Other Information: Doyle at 33 was the youngest person ever to be appointed to the plant manager’s job at NEO. Despite his potential, he was not effective as plant manager and was removed after three years to work at headquarters.

Selection Data

Personality profiles:

Each of the eight candidates was examined by a psychologist using personality indicators including the Myers-Briggs Type Indicator and the Thematic-Apperception Test. The following conclusions were established:

Candidate’s Ratings

Criteria

High

Medium

Low

Ability to handle stress

Martin

Caciopo

Davis

Joyce

Jackson

Fein

Doyle

Hall

Ability to resolve conflict

Joyce

Davis

Caciopo

Martin

Doyle

Hall

Fein

Jackson

Interpersonal skills

Martin

Joyce

Hall

Jackson

Caciopo

Davis

Fein

Doyle

Most likely to succeed as plant manager

Martin

Caciopo

Davis

Joyce

Doyle

Hall

Jackson

Fein

In addition, a professional graphologist analyzed the handwriting samples of all eight candidates and rated them in terms of their likelihood of success as the Dallas Plant Manager. The seven point success scale ran from -3 (very unlikely to succeed) to +3 (very likely to succeed).

Applicant

Rating

Applicant

Rating

George Martin

+3

Tony Caciopo

+1

Kathy Joyce

-1

Barry Fein

+1

Ron Jackson

+2

Jay Davis

+2

Frank Hall

-2

Tom Doyle

+3

Interview Ratings:

Each candidate went through a series of four interviews. Each of the two company vice presidents went through a day-long training session in administering a structured interview. Each of the two subsequently interviewed each candidate. The structured interviews averaged three hours in length. The two plant managers conducted unstructured interviews of one hour in length with each candidate with the exception that the Columbus manager was on the day Hall was on site. Each interviewer ranked the candidates on a seven point scale (1 = poor candidate to 7 = outstanding candidate) as follows:

VP of Production

VP Human Resources

Columbus Plant Manager

Atlanta Plant Manager

Martin

6.5

6

5.5

4

Caciopo

5

5.5

4.5

6

Joyce

6

6.5

5

5.5

Fein

4

4

3

4

Jackson

5

5.5

4.5

5

Davis

4.5

5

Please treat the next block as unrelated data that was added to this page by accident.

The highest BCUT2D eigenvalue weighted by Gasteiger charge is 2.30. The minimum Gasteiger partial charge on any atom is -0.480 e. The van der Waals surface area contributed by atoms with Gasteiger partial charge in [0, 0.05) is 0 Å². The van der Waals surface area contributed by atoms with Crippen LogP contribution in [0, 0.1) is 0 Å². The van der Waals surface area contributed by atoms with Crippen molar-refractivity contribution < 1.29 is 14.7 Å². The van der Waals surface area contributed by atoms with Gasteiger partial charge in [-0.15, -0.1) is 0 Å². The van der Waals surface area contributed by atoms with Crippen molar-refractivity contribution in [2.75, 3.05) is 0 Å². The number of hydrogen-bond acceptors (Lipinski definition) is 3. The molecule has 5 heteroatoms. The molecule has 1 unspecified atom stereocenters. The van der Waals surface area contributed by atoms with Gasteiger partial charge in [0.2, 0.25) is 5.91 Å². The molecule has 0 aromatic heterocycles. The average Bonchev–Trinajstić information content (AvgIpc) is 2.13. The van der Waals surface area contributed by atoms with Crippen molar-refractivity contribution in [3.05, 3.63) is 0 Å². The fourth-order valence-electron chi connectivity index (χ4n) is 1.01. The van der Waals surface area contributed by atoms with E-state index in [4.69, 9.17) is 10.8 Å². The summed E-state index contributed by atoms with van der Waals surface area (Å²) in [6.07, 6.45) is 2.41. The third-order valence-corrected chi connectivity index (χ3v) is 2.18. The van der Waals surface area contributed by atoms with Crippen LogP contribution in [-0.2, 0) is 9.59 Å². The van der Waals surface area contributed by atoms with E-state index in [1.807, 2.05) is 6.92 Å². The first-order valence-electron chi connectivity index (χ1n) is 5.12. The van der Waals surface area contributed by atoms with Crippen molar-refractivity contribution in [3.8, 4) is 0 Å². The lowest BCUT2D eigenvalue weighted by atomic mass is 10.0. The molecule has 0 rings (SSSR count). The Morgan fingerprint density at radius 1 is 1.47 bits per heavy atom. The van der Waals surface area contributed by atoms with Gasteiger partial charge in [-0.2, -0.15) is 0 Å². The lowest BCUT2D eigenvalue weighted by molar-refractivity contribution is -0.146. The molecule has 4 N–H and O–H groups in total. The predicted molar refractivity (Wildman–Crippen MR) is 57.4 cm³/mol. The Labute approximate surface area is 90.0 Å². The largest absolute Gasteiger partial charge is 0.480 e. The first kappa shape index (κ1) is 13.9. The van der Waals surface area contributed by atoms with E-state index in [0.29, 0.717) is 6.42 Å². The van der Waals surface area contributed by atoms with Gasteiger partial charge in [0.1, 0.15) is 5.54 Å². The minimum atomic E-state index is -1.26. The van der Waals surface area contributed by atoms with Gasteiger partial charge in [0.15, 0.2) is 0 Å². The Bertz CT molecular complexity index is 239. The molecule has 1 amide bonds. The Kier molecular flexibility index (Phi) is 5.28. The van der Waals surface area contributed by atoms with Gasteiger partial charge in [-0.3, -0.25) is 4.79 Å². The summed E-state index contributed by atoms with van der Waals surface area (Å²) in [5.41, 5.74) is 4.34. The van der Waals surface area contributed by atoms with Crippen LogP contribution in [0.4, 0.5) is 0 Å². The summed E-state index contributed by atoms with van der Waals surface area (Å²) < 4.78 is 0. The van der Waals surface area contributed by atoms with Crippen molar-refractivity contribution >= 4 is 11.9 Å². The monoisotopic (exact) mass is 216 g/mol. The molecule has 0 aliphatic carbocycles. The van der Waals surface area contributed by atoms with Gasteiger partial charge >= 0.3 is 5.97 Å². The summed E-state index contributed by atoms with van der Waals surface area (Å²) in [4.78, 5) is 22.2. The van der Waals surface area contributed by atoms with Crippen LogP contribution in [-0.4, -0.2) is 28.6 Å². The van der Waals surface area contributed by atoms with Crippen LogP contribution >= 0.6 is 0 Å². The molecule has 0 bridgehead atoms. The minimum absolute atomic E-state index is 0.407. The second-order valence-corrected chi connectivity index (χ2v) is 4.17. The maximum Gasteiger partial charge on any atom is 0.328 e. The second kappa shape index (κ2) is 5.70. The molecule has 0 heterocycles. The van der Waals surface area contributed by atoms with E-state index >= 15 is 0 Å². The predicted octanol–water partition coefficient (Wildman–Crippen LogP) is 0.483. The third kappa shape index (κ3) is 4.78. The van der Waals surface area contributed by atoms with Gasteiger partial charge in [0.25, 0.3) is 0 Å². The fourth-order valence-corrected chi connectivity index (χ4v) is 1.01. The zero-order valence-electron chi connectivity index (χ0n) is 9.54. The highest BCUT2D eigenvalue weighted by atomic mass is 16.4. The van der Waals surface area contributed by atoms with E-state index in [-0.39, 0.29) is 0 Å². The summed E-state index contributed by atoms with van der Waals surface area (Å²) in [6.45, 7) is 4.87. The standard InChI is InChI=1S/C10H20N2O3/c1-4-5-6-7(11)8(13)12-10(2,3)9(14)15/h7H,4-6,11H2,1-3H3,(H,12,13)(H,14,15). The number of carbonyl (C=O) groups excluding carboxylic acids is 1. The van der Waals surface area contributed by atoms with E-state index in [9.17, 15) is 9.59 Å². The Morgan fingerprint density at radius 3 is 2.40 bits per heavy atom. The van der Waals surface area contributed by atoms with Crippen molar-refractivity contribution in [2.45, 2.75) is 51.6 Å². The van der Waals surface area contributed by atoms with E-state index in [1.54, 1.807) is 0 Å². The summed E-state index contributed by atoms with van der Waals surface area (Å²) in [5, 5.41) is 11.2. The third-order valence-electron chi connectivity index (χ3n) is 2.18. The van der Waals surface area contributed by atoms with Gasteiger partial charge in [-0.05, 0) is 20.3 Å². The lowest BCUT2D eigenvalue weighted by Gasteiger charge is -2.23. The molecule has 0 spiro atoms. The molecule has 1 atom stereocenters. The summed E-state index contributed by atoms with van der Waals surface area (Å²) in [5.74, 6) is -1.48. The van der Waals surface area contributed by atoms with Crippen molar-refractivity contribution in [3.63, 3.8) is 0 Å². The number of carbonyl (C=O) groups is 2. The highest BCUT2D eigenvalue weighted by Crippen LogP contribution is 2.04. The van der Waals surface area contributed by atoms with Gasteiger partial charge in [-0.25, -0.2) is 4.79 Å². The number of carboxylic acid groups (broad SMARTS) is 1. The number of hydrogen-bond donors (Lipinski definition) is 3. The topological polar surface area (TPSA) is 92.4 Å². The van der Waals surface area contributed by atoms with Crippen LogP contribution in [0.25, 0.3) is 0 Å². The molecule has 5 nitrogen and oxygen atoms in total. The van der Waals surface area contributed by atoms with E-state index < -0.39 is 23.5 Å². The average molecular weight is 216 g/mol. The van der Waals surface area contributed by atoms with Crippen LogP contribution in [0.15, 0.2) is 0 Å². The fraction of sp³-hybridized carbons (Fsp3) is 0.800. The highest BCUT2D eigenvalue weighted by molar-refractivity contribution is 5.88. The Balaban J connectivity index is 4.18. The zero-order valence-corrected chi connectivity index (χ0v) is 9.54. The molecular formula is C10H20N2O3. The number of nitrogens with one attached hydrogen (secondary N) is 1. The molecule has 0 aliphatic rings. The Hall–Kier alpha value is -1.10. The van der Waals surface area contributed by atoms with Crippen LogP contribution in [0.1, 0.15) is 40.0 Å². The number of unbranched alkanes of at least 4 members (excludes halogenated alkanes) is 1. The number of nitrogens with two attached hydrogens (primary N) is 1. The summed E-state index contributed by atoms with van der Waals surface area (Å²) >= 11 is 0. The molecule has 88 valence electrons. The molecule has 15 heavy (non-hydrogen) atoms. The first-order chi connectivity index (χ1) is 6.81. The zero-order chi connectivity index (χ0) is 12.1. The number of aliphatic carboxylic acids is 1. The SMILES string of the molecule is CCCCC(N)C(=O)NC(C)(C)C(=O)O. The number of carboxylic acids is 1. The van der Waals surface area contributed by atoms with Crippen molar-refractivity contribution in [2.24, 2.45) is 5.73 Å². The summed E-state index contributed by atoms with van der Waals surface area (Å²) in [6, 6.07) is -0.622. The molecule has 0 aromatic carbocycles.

3.5

6.5

Hall

6.5

7

N/A

4

Doyle

5.5

6

4.5

6

Ability and Performance Ratings:

Each applicant was given the Wechsler Adult Intelligence Scale to assess each applicant’s level of intelligence (IQ). NEO has used this test often in the past for selecting management trainees and has discovered that individuals scoring below 115 tend not to do well in managerial positions. The standard deviation for this test is 3.5.

All current NEO employees in the applicant pool have promotability and performance data from their immediate supervisors. A promotability rating is part of the annual review, and scores range from 1 = should not be promoted to 7 = ready for immediate promotion. Performance ratings ran 1 = unacceptable performance to 7 = exceptional performance.

As part of the selection process all applicants went through a series of work sample tests that included in-basket exercises, leaderless group discussions, and production planning exercises. The work sample test was designed by an industrial/organizational psychologist and the assessors included two trained raters from human resources and two outside consultants. A score of 20 was the highest possible score.

Intelligence test scores

Promotability ratings

Performance ratings

Work sample scores

Martin

119

N/A

N/A

19.5

Caciopo

116

6

5

15.5

Joyce

131

5

6

18.5

Fein

122

N/A

N/A

18.5

Jackson

114

5.5

6

18

Davis

136

7

7

16.5

Hall

112

N/A

N/A

19

Doyle

125

5.5

6

17.5